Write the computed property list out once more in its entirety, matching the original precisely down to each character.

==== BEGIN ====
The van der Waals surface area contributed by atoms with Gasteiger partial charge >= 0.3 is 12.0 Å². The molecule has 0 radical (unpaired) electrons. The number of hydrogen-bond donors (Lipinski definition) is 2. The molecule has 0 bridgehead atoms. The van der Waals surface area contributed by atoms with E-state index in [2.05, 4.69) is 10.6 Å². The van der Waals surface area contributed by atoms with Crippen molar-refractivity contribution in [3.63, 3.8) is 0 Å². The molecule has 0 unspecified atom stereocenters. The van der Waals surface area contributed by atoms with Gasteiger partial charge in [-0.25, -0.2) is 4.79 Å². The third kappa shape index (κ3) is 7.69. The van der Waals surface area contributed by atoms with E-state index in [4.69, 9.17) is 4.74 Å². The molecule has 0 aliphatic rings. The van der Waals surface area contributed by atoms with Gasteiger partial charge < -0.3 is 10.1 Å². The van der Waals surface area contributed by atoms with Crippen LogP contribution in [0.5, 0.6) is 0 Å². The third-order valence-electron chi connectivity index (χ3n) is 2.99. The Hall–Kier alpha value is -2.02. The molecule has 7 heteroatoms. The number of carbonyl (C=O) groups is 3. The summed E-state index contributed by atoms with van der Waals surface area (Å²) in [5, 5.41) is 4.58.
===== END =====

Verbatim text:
The van der Waals surface area contributed by atoms with Gasteiger partial charge >= 0.3 is 12.0 Å². The molecule has 0 radical (unpaired) electrons. The number of hydrogen-bond donors (Lipinski definition) is 2. The molecule has 0 bridgehead atoms. The van der Waals surface area contributed by atoms with E-state index in [2.05, 4.69) is 10.6 Å². The van der Waals surface area contributed by atoms with Crippen molar-refractivity contribution in [3.63, 3.8) is 0 Å². The molecule has 0 unspecified atom stereocenters. The van der Waals surface area contributed by atoms with Gasteiger partial charge in [-0.25, -0.2) is 4.79 Å². The third kappa shape index (κ3) is 7.69. The van der Waals surface area contributed by atoms with E-state index in [4.69, 9.17) is 4.74 Å². The molecule has 0 aliphatic rings. The van der Waals surface area contributed by atoms with Gasteiger partial charge < -0.3 is 10.1 Å². The van der Waals surface area contributed by atoms with Crippen LogP contribution in [0.5, 0.6) is 0 Å². The third-order valence-electron chi connectivity index (χ3n) is 2.99. The Hall–Kier alpha value is -2.02. The molecule has 7 heteroatoms. The number of carbonyl (C=O) groups is 3. The summed E-state index contributed by atoms with van der Waals surface area (Å²) in [5, 5.41) is 4.58.